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Review: The Infamous Slash Code

By rusty in News
Thu Dec 30, 1999 at 04:04:24 PM EST
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Well, as most of you probably realize, this site is running on the last release of the slashdot code, which you can get here in it's original form, or here as patched by James Turinsky. I know you all love slashdot, and the gang over there, for their tireless work in favor of Open Source software. They get heaps of respect, for that, and for running the best internet news site hands down.

But there's a dark side lurking behind all this. The Code. Some of the old-timers will remember when slashdot was suffering it's worst growing pains, with constant downtime, slow response, and apparent ability to beat any server it was run on into a helpless pulp. This is entirely comprehensible to me now, as I've seen The Code. Frankly, it's a wonder slashdot ran at all. Read on for my professional opinion.


The Good

  • It works, mostly
    Despite having no useful instructions for setup or maintenance, and bugs coming out it's ears, if you're sufficiently clever to get the thing up and running, and you fix a couple of the most glaring errors, well, the thing does work. So a point for that I guess.

  • Administration is very easy
    There's a very nice interface for administration. Basically everything you could need to do for day-to-day management of a dynamic news site is right there in a web interface for you. All the way down to being able to define large chunks of the actual HTML that will appear in the code. This part is very sweet, and I've used the idea myself in recent projects.

  • It's fairly innovative, and fills a niche
    I haven't seen anything quite like this for running a dynamic site. Imitators have come along (such as squishdot and PHP-Slash) which are based on the slash concept, but Slash was here first. So points there too.

The Bad

  • The License
    God only knows what the license really is. Malda's README states that the license is unclear, and that if you use the code, you have to link to slashdot. Ok, but it's been a while now, and for a site that's so fervently pro-OSS, you'd think he'd get around to open-sourcing his own damn code! Malda swears up and down that the code will remain free, but really, until it's in writing, who knows.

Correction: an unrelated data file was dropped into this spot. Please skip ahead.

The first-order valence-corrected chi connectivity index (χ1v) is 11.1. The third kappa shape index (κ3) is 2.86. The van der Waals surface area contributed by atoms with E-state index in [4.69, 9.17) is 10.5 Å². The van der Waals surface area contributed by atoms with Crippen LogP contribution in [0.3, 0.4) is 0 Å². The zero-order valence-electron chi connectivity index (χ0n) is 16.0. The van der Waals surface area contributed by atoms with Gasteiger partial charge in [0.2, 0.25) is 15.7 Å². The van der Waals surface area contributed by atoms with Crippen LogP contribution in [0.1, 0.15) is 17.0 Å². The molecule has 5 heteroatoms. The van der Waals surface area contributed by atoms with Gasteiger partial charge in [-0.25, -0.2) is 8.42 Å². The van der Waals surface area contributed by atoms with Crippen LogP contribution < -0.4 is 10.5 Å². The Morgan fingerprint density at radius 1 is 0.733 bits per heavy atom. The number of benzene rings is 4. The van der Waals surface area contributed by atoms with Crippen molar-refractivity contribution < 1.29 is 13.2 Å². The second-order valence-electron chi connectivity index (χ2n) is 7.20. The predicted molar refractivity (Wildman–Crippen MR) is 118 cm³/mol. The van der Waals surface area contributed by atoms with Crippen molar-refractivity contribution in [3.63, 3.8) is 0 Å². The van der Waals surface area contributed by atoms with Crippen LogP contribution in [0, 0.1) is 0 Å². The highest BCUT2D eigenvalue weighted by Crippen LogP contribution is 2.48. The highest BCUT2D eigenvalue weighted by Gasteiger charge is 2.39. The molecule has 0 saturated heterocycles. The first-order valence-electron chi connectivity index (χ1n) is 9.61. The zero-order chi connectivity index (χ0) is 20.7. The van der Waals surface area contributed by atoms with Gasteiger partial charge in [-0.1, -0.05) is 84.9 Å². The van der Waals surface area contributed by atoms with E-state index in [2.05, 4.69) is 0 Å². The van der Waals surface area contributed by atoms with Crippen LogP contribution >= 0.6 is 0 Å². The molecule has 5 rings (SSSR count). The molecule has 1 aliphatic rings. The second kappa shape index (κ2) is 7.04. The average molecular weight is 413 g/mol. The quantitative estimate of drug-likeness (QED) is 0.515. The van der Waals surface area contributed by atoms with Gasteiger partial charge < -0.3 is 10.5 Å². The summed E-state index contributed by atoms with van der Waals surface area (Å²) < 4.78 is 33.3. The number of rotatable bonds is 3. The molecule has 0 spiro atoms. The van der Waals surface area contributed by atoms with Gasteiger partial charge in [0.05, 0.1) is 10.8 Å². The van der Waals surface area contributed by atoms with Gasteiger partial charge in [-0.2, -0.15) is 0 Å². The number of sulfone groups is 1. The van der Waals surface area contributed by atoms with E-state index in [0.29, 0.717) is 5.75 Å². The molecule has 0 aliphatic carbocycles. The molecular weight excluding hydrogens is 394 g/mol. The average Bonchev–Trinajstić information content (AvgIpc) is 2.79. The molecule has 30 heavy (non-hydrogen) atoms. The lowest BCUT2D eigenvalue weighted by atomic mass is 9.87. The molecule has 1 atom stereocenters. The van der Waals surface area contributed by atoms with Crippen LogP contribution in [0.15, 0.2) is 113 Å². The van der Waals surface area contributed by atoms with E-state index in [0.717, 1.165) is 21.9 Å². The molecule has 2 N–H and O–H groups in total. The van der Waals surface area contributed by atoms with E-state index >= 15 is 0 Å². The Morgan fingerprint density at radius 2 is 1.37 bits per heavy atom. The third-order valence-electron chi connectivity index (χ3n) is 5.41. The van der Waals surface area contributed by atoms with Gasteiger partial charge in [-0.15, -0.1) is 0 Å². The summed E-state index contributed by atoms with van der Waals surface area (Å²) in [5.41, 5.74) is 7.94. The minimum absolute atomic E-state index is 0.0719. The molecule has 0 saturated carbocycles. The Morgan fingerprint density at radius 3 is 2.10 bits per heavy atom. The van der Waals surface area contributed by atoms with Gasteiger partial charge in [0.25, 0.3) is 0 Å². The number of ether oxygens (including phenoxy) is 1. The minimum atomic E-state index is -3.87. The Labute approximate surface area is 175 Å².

• The Lag
    The code as released is 0.3, which is roughly slashdot circa 10-12 months ago. Those who keep up with the site will realize that featurewise, this is a long time ago. Moderation was in it's infancy, and a lot of things don't work right. Repeated requests and haranguings on the slash-help mailing list have brought reperated promises of "RSN." Frankly, I don't think anyone really believes it anymore. We might see an 0.4 before we're running kernel 4.4, but I doubt it. Doesn't anyone at BSI know how to run a CVS server?

The Ugly

  • Slash.pm
    Ok, so the main library for everything is called Slash.pm. There are two identical copies of it. Yup, that's right. TWO. One is in the main directory, for use by slashd and dailyStuff, and the other is in public_html/ for use by the rest of the site scripts. This is just wrong. Put it in one place, and try "use lib" Duh.

  • mod_perl
    Despite Rob's pleasure with mod_perl, the site is really not using most of it's power. It's basically running as a mod_perl interpreted CGI, which only saves you the overhead or starting a new perl interpreter for every request. Nice performance boost, sure, but for a site like this, there's so much more that could be done. For example, why not have one main "traffic" CGI that handles all requests under the site root, and uses libs for all the functions? This can be compiled right in with apache at startup and run as fast as a native apache module. There's so much more, but I won't go into all the gory details here. Suffice it to say, it's wasting power.

  • Email functions
    This is one of the ugliest bits. SMTP routines crop up in no less than three places, that I've seen so far. And do they deign to use any of the wonderful perl SMTP libs already written and debugged (like Mail::Sendmail)? Uh uh. They're all identical, cut-n-paste homebrew SMTP clients (that apparently Nate wrote). Blah.

  • Overall code ugliness
    Lots of global variables, lots of global functions, lots of default EXPORTing of crap. Overall, it's a huge crusty, kludgy mess. I wonder what the codebase they're using now looks like? Part of me hopes it's been rewritten from the ground up, but most of me expects it's just had more features (meta-moderation? karma?) bashed onto the existing mess.

Well, it's all well and good for me to bitch and moan, but what am I going to do about it? Well, I'm going to fix it. Stay tuned here for more news of the HackSlash Project, as the situation warrants. And if you've seen the code, and you have ideas or want to contribute, email me at rusty@kuro5hin.org or post below.

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